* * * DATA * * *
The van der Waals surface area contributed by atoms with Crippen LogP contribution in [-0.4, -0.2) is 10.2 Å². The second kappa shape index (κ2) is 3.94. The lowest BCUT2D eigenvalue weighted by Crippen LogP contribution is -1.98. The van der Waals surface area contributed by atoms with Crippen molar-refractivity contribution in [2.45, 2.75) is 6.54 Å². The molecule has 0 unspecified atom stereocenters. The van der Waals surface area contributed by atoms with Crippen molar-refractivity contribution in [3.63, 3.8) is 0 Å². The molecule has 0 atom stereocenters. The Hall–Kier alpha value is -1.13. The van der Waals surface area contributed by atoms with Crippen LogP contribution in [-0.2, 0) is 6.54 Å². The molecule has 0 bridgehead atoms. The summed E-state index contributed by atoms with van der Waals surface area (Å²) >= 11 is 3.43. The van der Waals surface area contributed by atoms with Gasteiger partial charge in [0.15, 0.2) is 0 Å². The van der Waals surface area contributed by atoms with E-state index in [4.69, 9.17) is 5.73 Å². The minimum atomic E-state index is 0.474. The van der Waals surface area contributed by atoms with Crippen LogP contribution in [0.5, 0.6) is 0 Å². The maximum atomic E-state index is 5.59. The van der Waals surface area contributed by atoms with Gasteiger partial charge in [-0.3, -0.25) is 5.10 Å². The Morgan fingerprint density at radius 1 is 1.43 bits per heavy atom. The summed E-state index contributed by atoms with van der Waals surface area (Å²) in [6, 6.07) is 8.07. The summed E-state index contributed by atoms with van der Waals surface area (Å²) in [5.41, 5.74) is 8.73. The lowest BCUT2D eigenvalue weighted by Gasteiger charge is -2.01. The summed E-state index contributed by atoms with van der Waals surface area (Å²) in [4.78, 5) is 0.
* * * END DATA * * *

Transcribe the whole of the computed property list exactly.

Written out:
The van der Waals surface area contributed by atoms with Crippen LogP contribution in [-0.4, -0.2) is 10.2 Å². The second kappa shape index (κ2) is 3.94. The lowest BCUT2D eigenvalue weighted by Crippen LogP contribution is -1.98. The van der Waals surface area contributed by atoms with Crippen molar-refractivity contribution in [2.45, 2.75) is 6.54 Å². The molecule has 0 unspecified atom stereocenters. The van der Waals surface area contributed by atoms with Crippen molar-refractivity contribution in [3.63, 3.8) is 0 Å². The molecule has 0 atom stereocenters. The Hall–Kier alpha value is -1.13. The van der Waals surface area contributed by atoms with Crippen LogP contribution in [-0.2, 0) is 6.54 Å². The molecule has 0 bridgehead atoms. The summed E-state index contributed by atoms with van der Waals surface area (Å²) >= 11 is 3.43. The van der Waals surface area contributed by atoms with Gasteiger partial charge in [0.15, 0.2) is 0 Å². The van der Waals surface area contributed by atoms with E-state index in [4.69, 9.17) is 5.73 Å². The minimum atomic E-state index is 0.474. The van der Waals surface area contributed by atoms with Crippen LogP contribution in [0.5, 0.6) is 0 Å². The maximum atomic E-state index is 5.59. The van der Waals surface area contributed by atoms with Gasteiger partial charge in [-0.3, -0.25) is 5.10 Å². The Morgan fingerprint density at radius 1 is 1.43 bits per heavy atom. The summed E-state index contributed by atoms with van der Waals surface area (Å²) in [6, 6.07) is 8.07. The summed E-state index contributed by atoms with van der Waals surface area (Å²) in [5.41, 5.74) is 8.73. The lowest BCUT2D eigenvalue weighted by Gasteiger charge is -2.01. The summed E-state index contributed by atoms with van der Waals surface area (Å²) in [4.78, 5) is 0.